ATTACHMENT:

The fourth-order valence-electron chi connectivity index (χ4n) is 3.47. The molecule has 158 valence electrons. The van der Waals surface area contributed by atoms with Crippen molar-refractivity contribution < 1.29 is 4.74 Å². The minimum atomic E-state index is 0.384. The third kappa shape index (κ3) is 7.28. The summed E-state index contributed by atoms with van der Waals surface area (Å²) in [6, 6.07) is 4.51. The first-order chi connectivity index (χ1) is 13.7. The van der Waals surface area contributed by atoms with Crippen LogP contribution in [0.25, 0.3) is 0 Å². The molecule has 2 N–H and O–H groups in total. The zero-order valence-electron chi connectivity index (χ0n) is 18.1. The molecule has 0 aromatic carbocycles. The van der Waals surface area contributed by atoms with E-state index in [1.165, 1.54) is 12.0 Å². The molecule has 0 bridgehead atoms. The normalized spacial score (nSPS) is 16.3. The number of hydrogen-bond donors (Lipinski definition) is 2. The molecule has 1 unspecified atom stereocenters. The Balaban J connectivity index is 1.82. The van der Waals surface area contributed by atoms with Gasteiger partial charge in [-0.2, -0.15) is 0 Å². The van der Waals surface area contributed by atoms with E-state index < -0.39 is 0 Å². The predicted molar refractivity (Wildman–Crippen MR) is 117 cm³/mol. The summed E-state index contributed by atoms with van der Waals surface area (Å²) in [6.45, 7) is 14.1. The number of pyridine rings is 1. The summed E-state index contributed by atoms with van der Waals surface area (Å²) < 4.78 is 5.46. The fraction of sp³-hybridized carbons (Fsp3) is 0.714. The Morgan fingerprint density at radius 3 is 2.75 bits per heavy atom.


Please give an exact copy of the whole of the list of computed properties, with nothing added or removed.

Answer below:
The fourth-order valence-electron chi connectivity index (χ4n) is 3.47. The molecule has 158 valence electrons. The van der Waals surface area contributed by atoms with Crippen molar-refractivity contribution < 1.29 is 4.74 Å². The minimum atomic E-state index is 0.384. The third kappa shape index (κ3) is 7.28. The summed E-state index contributed by atoms with van der Waals surface area (Å²) in [6, 6.07) is 4.51. The first-order chi connectivity index (χ1) is 13.7. The van der Waals surface area contributed by atoms with Crippen LogP contribution in [0.25, 0.3) is 0 Å². The molecule has 2 N–H and O–H groups in total. The zero-order valence-electron chi connectivity index (χ0n) is 18.1. The molecule has 0 aromatic carbocycles. The van der Waals surface area contributed by atoms with E-state index in [1.165, 1.54) is 12.0 Å². The molecule has 0 bridgehead atoms. The normalized spacial score (nSPS) is 16.3. The number of hydrogen-bond donors (Lipinski definition) is 2. The molecule has 1 unspecified atom stereocenters. The Balaban J connectivity index is 1.82. The van der Waals surface area contributed by atoms with Gasteiger partial charge in [-0.2, -0.15) is 0 Å². The van der Waals surface area contributed by atoms with E-state index < -0.39 is 0 Å². The predicted molar refractivity (Wildman–Crippen MR) is 117 cm³/mol. The summed E-state index contributed by atoms with van der Waals surface area (Å²) in [6.45, 7) is 14.1. The number of pyridine rings is 1. The summed E-state index contributed by atoms with van der Waals surface area (Å²) < 4.78 is 5.46. The fraction of sp³-hybridized carbons (Fsp3) is 0.714. The Morgan fingerprint density at radius 3 is 2.75 bits per heavy atom.